El Salvador’s Reserves Tumble as Bitcoin Extends Losses
El Salvador President Nayib Bukele has made it a habit to “buy the dip” in recent months, but bitcoin’s price continues to fall
El Salvadorian President Nayib Bukele | Blockworks exclusive art by axel rangel
- El Salvador’s bitcoin reserves lose almost $20 million in six weeks amid market sell-off
- The country’s highly anticipated bitcoin bonds are still on hold, likely until market conditions improve
El Salvador has amassed an estimated 2,301 bitcoins since announcing it would recognize the world’s largest cryptocurrency as legal tender a year ago.
El Salvador President Nayib Bukele has made it a habit to “buy the dip” in recent months, often taking to Twitter to brag about locking in lower prices. At the time of Bukele’s last Twitter update, the country’s bitcoin reserves totalled about $71.4 million.
But recent market conditions have pushed bitcoin’s price even lower, driving El Salvador’s holdings down to around $52 million.
The sell-off comes as El Salvador continues to delay the issue of its highly anticipated “volcano bonds,” which were originally slated to launch in March 2022. The country opted to postpone the planned $1 billion offering, which is supposed to fund El Salvador’s “Bitcoin City,” following turbulence in the markets, Finance Minister Alejandro Zelaya said.
The bonds are largely seen as one of the Central American nation’s last hopes of meeting its financing needs. The International Monetary Fund (IMF) has expressed concern about the sustainability of El Salvador’s bitcoin experiment and is unlikely to approve loan payments. The World Bank also refused to help the country with its bitcoin adoption plans when they were first announced in June 2021.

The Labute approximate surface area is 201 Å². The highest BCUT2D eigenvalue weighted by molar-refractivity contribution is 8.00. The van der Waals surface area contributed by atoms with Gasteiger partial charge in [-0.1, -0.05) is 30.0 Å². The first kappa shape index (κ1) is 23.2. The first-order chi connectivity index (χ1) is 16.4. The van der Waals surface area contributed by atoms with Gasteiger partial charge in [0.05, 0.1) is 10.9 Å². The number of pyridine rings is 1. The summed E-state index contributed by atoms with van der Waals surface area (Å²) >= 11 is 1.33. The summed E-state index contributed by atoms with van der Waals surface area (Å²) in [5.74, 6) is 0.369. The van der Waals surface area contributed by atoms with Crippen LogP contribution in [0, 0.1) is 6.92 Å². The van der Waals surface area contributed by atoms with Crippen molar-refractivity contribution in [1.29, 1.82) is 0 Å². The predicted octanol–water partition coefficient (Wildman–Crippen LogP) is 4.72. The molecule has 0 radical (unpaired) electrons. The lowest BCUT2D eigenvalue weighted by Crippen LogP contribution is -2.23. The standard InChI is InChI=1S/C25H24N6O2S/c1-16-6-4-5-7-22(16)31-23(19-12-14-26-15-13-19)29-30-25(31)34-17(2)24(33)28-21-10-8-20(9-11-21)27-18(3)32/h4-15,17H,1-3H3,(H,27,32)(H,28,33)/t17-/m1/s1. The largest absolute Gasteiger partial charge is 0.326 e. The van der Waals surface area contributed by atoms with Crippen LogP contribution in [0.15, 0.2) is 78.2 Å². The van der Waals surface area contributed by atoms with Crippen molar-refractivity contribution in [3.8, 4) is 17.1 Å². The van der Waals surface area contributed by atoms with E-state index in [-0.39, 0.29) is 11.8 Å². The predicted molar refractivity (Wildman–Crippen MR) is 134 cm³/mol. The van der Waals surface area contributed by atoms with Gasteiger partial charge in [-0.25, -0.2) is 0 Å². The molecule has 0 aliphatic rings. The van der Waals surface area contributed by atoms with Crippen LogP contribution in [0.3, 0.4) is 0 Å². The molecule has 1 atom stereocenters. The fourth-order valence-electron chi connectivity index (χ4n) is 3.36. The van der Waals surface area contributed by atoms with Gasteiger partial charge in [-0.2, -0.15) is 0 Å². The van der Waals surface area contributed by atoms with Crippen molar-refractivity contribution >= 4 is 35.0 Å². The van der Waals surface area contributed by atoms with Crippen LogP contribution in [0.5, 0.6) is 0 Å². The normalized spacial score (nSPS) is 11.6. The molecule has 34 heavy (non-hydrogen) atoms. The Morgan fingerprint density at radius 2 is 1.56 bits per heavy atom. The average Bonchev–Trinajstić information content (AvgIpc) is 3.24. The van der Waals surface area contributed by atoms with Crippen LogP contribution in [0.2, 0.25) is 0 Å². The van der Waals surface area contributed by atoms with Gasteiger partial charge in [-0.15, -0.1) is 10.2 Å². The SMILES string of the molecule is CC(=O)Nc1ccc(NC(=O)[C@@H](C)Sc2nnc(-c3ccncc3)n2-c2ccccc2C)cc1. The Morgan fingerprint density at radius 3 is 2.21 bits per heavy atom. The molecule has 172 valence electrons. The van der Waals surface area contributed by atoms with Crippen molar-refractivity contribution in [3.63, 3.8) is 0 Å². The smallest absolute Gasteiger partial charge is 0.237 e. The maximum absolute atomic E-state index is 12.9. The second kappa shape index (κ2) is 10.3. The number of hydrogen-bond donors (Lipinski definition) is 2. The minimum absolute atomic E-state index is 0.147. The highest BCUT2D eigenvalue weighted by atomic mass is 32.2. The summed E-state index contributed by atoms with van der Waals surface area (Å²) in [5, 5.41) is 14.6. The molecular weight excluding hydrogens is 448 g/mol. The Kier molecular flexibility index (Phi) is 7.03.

El Salvador has an $800 million bond maturing in January 2023. In July 2021, ratings agency Moody’s downgraded the country’s debt rating to CAA1, meaning it is considered at risk of defaulting on loans.
Public perception is deteriorating, too, thanks to various tweets from Bukele making light of the situation. Bukele trades bitcoin on behalf of El Salvador on his cellphone, he admitted in another tweet.
“That kind of behavior doesn’t help, it really shows that he either doesn’t understand or he doesn’t care,” Nathalie Marshik, head of emerging markets sovereign research at Stifel Financial Corp, told Blockworks at the time of the tweets. “You have massive financing needs and you use your taxpayer money to day-trade bitcoin? What is the strategy in that?”
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